The men of Zion’s Camp walked the 900-mile one-way trip. They usually walked between 20 and 40 miles per day. Brigham Young, who went on the trek said, “it was seldom that I ever laid down to rest before eleven or twelve o’clock at night, and we always rose very early in the morning [usually around 3 or 4 in the morning].” Even though Joseph was the leader of the group and revered as the Prophet, he did not receive special treatment. He too, walked most of the trip. George A. Smith recorded, “the Prophet Joseph took a full share of the fatigues of the entire journey…he walked most of the time and had a full proportion of blistered, bloody, and sore feet.”2 The group always camped on Sundays, held Church meetings, and partook of the sacrament, so that they could obey the commandment to keep the Sabbath day holy. Group prayers were held each day, morning and evening. Those on the march were able to hear about Joseph’s visions and experiences from the Prophet first-hand, and were also present when Joseph received the revelation now recorded in Doctrine and Covenants section 105.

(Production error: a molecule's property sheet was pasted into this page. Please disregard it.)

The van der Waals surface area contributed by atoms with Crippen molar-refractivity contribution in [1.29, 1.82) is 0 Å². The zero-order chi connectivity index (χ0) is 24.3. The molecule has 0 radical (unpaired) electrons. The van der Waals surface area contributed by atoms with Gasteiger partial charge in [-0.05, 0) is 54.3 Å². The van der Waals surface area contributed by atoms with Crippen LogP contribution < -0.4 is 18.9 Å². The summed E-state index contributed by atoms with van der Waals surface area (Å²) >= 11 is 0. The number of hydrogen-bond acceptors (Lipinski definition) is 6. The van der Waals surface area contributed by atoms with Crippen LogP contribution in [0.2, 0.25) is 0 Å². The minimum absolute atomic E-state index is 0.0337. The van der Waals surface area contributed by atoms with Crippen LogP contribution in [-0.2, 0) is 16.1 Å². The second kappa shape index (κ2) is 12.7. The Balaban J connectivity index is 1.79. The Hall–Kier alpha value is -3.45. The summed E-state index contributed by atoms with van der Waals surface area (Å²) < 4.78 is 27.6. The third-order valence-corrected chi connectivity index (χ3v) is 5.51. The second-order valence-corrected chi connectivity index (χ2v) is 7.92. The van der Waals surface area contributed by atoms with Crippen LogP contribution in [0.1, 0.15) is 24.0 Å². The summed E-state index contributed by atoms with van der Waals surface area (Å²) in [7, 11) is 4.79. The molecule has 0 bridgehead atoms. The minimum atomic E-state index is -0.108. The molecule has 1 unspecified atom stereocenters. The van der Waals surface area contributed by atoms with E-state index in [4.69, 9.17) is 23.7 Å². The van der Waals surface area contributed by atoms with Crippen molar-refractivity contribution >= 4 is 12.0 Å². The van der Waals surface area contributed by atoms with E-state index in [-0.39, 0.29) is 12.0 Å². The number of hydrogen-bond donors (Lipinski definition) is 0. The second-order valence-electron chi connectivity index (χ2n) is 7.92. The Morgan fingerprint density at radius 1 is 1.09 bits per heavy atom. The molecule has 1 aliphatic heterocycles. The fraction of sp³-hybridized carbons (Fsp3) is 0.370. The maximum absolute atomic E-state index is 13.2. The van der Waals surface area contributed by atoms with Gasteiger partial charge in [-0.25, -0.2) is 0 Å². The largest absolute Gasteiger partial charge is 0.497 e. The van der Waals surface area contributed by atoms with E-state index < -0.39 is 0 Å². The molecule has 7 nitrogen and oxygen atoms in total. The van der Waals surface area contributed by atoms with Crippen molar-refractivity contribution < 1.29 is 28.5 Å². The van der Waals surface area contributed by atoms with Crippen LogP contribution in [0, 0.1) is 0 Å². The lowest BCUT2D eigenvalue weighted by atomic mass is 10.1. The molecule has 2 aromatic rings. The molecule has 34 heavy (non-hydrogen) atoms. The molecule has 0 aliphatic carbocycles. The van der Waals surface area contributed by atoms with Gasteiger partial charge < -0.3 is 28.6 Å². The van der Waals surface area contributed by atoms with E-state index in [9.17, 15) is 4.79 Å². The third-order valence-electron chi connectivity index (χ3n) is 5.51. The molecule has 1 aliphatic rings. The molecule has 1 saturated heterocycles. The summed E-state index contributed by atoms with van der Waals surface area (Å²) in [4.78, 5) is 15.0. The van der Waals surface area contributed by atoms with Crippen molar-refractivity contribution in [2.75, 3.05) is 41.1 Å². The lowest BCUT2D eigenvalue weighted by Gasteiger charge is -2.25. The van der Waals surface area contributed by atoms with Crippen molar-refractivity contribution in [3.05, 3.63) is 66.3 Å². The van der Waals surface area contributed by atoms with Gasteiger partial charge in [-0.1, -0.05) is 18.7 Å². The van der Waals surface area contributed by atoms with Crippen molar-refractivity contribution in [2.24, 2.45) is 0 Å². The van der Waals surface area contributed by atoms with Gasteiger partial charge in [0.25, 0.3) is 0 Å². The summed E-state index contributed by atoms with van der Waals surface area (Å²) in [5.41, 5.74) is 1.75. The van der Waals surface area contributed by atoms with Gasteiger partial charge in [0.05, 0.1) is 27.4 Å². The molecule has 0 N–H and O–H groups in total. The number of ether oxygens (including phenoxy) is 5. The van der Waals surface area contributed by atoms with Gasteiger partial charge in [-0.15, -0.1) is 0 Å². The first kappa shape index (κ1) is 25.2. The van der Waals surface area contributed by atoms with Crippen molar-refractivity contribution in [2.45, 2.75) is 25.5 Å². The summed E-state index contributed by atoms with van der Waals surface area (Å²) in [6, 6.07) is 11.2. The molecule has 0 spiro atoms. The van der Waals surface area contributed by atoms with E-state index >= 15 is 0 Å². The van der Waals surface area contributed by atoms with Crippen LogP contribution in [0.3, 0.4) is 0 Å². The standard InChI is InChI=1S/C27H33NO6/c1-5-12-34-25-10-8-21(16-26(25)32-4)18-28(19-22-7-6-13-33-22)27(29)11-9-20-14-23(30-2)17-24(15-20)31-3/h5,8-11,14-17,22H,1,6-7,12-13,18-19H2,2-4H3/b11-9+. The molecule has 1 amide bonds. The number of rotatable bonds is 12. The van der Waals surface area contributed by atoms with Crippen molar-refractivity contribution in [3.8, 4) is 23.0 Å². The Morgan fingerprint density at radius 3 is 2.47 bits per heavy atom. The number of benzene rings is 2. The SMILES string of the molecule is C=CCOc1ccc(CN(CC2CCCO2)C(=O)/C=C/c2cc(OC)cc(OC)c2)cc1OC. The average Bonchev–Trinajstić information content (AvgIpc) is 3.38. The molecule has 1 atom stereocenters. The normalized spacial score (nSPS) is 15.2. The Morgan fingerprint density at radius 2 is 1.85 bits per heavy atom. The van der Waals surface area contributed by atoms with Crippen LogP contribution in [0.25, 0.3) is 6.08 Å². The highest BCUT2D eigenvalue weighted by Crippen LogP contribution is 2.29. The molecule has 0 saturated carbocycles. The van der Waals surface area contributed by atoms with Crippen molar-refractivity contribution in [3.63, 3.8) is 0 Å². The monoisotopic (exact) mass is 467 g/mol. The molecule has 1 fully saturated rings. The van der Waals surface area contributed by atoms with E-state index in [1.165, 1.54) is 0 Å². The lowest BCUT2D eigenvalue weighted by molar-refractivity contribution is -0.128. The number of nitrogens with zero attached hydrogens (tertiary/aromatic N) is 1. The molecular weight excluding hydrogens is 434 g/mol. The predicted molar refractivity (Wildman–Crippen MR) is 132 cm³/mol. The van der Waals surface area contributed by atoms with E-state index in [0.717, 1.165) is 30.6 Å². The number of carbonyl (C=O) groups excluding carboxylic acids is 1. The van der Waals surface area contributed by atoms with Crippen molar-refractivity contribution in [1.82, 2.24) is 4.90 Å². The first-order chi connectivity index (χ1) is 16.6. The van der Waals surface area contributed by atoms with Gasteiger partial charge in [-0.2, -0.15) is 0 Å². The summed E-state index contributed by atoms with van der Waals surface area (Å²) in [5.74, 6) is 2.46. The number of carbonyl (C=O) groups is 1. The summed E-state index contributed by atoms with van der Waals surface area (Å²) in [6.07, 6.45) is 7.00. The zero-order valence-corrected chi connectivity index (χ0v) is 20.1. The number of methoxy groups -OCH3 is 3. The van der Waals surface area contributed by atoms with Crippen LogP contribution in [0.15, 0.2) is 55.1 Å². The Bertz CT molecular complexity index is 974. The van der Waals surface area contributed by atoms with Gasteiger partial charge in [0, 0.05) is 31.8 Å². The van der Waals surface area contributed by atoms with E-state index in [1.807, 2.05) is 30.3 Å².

While on the march, Joseph Smith thought often of his family and wrote home regularly to Emma to let her know that he was safe. In one letter written on May 19, 1834, Joseph wrote, “I sit down in my tent to write a few lines to you to let you know that you are on my mind and that I am sensible of the duties of a Husband and Father and that I am well and I pray God to let his blessings rest upon you and the children and all that are around you until I return to your society.” In his letters he often expressed to Emma his feelings of inadequacy in leading Zion’s Camp and expressed that her letters gave him comfort during his “lonely moments” as a leader.3